When a child is stricken with pediatric cancer, parental attention naturally flows toward comfort, diagnosis, treatment, and physical care of the ill child. The more acute the symptoms and serious the disease, the more that child will garner parental attention. A lengthy and complex diagnostic period will often stir more parental fear for, and attention to, the ill child. The dynamics of parenting a healthy sibling while another sibling is ill can be complex. Here to explain more is author and retired clinical child psychologist, Sally Loughridge, PhD.
In the midst of such a scary situation, young siblings of an ill child sometimes lose their parents’ attention. Yet they too need continued parental focus and support. Understandably, parents may be preoccupied with the medical situation, their own fears, and marshaling resources, both medical and financial. The younger a sibling is, the less cognitive capacity and emotional understanding she will have. Normal friction and jealousy among siblings may be made worse by one child becoming very ill. Even a healthy small child who can play well on his own needs continued time and attention from parents. Independence does not indicate a lack of need for connection and reassurance.
What can parents do?
When faced with the challenging of juggling the needs of all their children during a pediatric medical crisis, there are many strategies parents can use to help a healthy younger sibling feel loved and attended to. These include:
- honoring regular, uninterrupted private play time with the child, with emphasis on quality if time is short
- frequently expressing affection verbally and physically
- reassuring the child of continued love and caring
- maintaining regular family routines as much as possible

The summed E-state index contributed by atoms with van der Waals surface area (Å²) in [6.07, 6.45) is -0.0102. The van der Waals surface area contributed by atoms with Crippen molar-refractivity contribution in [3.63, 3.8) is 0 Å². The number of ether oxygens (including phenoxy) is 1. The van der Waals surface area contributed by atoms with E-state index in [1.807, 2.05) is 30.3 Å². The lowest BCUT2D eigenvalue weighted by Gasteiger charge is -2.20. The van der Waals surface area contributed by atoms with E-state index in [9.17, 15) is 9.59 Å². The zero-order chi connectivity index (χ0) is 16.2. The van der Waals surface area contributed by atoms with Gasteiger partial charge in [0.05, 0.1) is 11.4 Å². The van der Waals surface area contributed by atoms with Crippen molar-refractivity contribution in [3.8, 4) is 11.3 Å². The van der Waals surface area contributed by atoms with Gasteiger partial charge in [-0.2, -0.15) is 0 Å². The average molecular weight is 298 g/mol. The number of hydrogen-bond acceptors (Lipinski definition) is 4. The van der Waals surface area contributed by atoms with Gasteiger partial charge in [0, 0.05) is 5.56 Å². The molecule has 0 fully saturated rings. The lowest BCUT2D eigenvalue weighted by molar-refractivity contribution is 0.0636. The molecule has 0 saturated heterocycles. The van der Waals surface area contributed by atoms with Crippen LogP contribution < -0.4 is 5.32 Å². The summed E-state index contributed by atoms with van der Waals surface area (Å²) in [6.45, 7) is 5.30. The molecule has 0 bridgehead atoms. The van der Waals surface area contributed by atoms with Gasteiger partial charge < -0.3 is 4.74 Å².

- staying in daily touch by phone, mail, and/or Skype when away overnight with the ill child
- including the child as appropriate in care and comfort for the ailing sibling
- facilitating quality time together for the healthy and ill children, in favorite ways, as possible, and new ways
- taking excursions geared to the healthy child’s interests, such as going to the playground, park, zoo, or a movie
- arranging special visits for the healthy child with extended family and friends
- encouraging the child to share his or her feelings and questions about the situation
- expressing acceptance of the child’s feelings, however intense and mixed, yet maintaining reasonable behavioral expectations
- showing empathy for the healthy child as well as the ill child
- asking for help from other adults when you need a break or childcare
Even on a exhausting medical journey, most families can balance their children’s needs through caring, connection, communication, and creativity.
A resource for parents
For parents, balancing the needs of several children when one is quite sick is very difficult and, indeed can feel impossible. Yet reassurance, regular private time with each child, and use of the wider family support network are critical. My book, Daniel and His Starry Night Blanket: A Story of Illness and Sibling Love, is a resource for families with young children on such a journey through life-threatening pediatric illness. This tale of a small boy, whose older sister gets cancer and, from his perspective, far too much of the family’s attention, illustrates how a young sibling often reacts and ways his parents can support him. Here are several excerpts from the book:
For more information about supporting children and families who are dealing with cancer, visit MaineHealthCancer.org.
SALLY LOUGHRIDGE, PhD is a retired clinical child psychologist, professional artist, and cancer survivor. She lives and paints year-round on Maine’s MidCoast. She is available to give presentations on the needs of healthy children when a sibling has cancer or other life-threatening illness. Daniel and His Starry Night Blanket: A Story of Illness and Sibling Love will be released August first. It is available through www.amazon.com, www.maineauthorspublishing.com, and www.sallyloughridge.com. Her earlier book, Rad Art: A Journey Through Radiation Treatment (American Cancer Society 2012) shares the daily paintings and written journal she kept during six and a half weeks of daily radiation for breast cancer. It is available through www.amazon.com, www.cancer.org, and bookstores. Sally’s artwork can be seen at Mast Cove, Pemaquid, and Tidemark galleries and on her site, www.sallyloughridge.com. Check out Sally’s previous CancerSavvy blog post here: http://mainehealthcancer.org/blog/restorative-power-imagination/